I’ll simply mention here that the kicker must ensure that the ball travels past ten meters. Otherwise, the opposition is awarded a scrum on the halfway line.
You may think that this should be a very simple task. But to be fair to the kicker, sometimes they are tasked with kicking high and short so that their forwards have a chance at regaining the ball.
The other problem is when the kicker sends the ball straight over the sideline with nobody touching it. Again, a scrum is awarded to the opposition on the halfway line.
Five-Second Rule At The The Ruck, Maul, Or Scrum
In my opinion, the “five-second” infringement isn’t given nearly as often as it should be.
When the team in possession has control of the ball at the back of a ruck, maul, or scrum – they are supposed to move it away within five seconds.
You’ll hear the referee shouting “use it!” at the scrumhalf as he stands over the ball at the back of a ruck.
If there is a delay, the referee warns the scrumhalf that the time is up.
And then, the rest of us watch the scrumhalf dawdling for another five seconds before doing anything.
Occasionally, the referee will penalize a lengthy delay at rucks. But they are more likely to yell “use it” a few more times.
My recommendation to World Rugby is to introduce a cattle-prod!
An Injury Forces The Referee To Stop Play
In rugby, the game usually continues when a player is injured and lying on the ground.
There are several exceptions.
If referees think that a serious head injury has occurred, they will stop play for immediate medical assistance.
Other players sometimes call this to the referee’s attention. In professional matches, a medical observer can instruct referees through their ear-piece to stop play.
In this scenario, the team in possession is awarded a scrum after the injured player has been attended to.
Injured players are interfering with play
We don’t mean here that the injured player is deliberately interfering.
What happens is that the physios run onto the field to attend to a player on the deck. That isn’t a problem if the play continues away from that area.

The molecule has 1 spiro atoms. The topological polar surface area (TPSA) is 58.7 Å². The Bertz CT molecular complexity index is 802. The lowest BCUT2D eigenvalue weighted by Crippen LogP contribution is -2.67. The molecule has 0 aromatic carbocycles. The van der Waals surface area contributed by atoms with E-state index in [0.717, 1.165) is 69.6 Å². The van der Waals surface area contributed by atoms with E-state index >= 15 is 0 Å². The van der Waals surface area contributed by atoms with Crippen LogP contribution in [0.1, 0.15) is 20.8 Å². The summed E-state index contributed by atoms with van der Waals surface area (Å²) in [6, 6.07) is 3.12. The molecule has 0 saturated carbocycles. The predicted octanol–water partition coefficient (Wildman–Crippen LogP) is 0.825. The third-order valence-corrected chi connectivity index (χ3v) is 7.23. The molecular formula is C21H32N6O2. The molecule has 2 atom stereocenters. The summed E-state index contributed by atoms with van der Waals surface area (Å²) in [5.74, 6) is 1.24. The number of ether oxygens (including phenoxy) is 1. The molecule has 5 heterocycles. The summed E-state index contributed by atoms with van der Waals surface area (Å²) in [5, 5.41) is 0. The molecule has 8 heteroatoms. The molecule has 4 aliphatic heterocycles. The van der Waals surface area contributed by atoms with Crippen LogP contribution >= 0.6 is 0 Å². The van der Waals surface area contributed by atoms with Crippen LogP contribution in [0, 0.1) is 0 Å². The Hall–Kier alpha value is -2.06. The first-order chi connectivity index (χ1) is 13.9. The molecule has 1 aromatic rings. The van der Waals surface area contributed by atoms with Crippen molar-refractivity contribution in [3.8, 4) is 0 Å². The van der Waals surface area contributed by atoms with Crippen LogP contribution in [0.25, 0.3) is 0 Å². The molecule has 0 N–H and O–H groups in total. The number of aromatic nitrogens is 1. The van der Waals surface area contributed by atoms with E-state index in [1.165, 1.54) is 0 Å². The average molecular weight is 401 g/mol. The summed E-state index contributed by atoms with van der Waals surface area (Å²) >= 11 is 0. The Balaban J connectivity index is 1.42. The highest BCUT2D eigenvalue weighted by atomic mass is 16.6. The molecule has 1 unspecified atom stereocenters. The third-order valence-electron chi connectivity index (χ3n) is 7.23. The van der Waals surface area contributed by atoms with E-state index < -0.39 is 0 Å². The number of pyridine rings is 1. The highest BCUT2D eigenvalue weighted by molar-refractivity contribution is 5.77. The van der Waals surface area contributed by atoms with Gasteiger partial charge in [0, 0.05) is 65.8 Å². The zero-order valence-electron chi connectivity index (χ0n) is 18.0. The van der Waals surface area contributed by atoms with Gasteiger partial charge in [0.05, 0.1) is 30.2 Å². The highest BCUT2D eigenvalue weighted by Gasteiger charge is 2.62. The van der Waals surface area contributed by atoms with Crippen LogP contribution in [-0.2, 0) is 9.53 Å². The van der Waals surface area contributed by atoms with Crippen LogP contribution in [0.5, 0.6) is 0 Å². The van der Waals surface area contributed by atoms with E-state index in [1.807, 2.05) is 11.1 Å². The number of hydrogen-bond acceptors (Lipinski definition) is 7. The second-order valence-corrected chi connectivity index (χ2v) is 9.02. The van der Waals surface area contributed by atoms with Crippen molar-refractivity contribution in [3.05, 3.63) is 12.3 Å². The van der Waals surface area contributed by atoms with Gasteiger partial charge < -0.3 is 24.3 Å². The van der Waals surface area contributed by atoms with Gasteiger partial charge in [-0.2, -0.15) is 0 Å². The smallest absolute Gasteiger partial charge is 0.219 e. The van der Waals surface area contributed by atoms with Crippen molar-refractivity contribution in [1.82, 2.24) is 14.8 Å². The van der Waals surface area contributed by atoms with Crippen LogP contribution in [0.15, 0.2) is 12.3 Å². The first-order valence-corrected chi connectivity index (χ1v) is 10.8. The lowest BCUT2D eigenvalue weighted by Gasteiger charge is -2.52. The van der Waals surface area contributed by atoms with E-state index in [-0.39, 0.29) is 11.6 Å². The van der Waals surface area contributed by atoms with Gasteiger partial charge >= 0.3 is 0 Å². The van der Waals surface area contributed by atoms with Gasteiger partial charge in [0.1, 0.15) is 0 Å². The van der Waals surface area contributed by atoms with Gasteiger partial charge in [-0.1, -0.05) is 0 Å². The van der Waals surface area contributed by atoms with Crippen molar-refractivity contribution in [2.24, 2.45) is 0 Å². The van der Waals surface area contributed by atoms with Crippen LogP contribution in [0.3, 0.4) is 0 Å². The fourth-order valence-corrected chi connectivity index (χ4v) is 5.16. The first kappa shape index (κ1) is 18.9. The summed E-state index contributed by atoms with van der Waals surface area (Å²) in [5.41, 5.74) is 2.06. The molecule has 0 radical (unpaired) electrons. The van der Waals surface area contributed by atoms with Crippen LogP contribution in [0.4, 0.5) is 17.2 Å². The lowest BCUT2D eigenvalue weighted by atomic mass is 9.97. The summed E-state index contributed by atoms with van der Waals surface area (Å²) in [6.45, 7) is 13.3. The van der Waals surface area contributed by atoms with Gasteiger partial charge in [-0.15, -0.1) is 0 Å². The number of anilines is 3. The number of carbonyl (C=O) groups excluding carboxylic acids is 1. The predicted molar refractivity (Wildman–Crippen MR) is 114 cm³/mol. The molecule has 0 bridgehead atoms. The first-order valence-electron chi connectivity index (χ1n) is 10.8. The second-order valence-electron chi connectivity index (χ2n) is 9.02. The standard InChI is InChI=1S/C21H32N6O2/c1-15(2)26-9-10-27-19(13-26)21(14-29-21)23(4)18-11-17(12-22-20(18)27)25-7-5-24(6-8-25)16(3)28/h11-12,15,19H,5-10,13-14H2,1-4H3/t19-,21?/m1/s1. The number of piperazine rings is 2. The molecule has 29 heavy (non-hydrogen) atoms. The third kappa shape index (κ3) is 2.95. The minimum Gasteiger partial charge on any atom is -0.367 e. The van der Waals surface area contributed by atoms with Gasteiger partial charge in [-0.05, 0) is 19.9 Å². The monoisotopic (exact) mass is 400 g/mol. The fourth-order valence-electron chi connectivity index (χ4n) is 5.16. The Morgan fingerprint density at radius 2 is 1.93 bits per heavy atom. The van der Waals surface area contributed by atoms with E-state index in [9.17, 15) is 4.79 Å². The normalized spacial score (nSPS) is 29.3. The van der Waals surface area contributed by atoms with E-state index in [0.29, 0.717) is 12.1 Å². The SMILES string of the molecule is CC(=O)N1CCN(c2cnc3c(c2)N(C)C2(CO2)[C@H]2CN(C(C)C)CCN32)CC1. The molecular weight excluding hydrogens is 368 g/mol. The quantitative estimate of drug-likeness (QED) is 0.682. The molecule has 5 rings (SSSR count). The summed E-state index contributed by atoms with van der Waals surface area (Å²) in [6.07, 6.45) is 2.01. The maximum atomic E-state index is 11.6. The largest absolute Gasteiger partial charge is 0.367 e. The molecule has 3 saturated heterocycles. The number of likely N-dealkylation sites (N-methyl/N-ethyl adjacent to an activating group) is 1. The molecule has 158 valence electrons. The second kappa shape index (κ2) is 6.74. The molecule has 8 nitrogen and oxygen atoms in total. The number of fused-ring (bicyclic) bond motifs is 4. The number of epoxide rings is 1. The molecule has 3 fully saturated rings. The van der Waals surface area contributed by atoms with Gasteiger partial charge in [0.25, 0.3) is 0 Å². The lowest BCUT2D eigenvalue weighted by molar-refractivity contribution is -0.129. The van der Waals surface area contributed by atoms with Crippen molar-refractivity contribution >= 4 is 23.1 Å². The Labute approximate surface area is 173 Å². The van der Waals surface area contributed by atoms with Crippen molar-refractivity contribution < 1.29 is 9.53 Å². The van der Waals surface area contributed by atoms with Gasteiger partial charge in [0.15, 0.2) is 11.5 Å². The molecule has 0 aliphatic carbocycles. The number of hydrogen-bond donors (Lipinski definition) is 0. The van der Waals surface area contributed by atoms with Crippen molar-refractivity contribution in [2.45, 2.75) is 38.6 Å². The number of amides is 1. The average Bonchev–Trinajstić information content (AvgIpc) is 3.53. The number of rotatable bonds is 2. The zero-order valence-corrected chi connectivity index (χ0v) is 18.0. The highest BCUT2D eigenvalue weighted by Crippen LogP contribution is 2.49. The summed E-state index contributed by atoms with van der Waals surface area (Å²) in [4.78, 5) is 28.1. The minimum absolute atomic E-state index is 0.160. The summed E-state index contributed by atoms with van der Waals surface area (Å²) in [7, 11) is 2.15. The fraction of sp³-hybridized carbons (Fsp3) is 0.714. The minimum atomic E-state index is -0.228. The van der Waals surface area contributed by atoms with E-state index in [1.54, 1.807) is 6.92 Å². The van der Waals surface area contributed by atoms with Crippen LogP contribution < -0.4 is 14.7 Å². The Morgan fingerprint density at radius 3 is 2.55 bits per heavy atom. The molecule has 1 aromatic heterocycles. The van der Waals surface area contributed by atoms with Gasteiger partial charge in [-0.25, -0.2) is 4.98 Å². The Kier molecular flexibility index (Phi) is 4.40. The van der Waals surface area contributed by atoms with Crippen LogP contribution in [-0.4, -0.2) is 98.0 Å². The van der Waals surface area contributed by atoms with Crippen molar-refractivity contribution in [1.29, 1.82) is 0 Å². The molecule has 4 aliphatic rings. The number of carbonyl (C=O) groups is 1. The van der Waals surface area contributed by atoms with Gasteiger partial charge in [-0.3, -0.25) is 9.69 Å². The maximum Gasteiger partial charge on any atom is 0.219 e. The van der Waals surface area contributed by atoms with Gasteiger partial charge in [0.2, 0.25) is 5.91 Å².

But if a bunch of burly forwards are following the ball towards the injured player, then more injuries can occur if they collide with the medics or prone player.
The referee will stop play and restart it with a scrum to the team in possession.
Player Takes The Ball Over Their Own Goal Line
Sometimes you’ll see a player being tackled as they try to run the ball away from their goal line.
If the tacklers can bundle the player into the in-goal area, their team is awarded a scrum on the five-meter line.
If you’re not sure about these positions on the pitch, we’ve marked the in-goal area at the bottom left of this diagram:
Another scenario is when a kick is blocked and rebounds backward over the team’s goal line. Then it’s a race to touch it down and “ground” the ball.
If the opposition gets there first, they get at try. If a player grounds the ball over their own line, then it’s a scrum to the opposition.
Ball Hits The Referee
When a ball cannons into a referee, this often gets the biggest cheer from the stands.
Likewise, if the referee trips over or bumps into a player during open play.
A scrum isn’t always awarded – it depends on whether the team in possession is put at a disadvantage by the contact.
Penalty Or Free Kick Is Too Slow
Kickers have one minute to take a penalty or a free kick.
If you follow international rugby, you may be wondering why Ireland flyhalf Johnny Sexton isn’t constantly penalized. As an Irish supporter, I’m grateful to him for being able to go make a cup of tea as he’s preparing to kick.
To be fair, he has never been penalized for going over time!
In thirty years of following rugby, I’ve only seen the referee whistle for this offense a handful of times.
And I’ve never seen it happen for a free kick.
Official List Of Rules
Here is a link to the official list of rules.
I think the layout is quite confusing, as many of the “separate” infringements are very similar.
This is why I’ve grouped the infringements into a smaller number of categories in this article.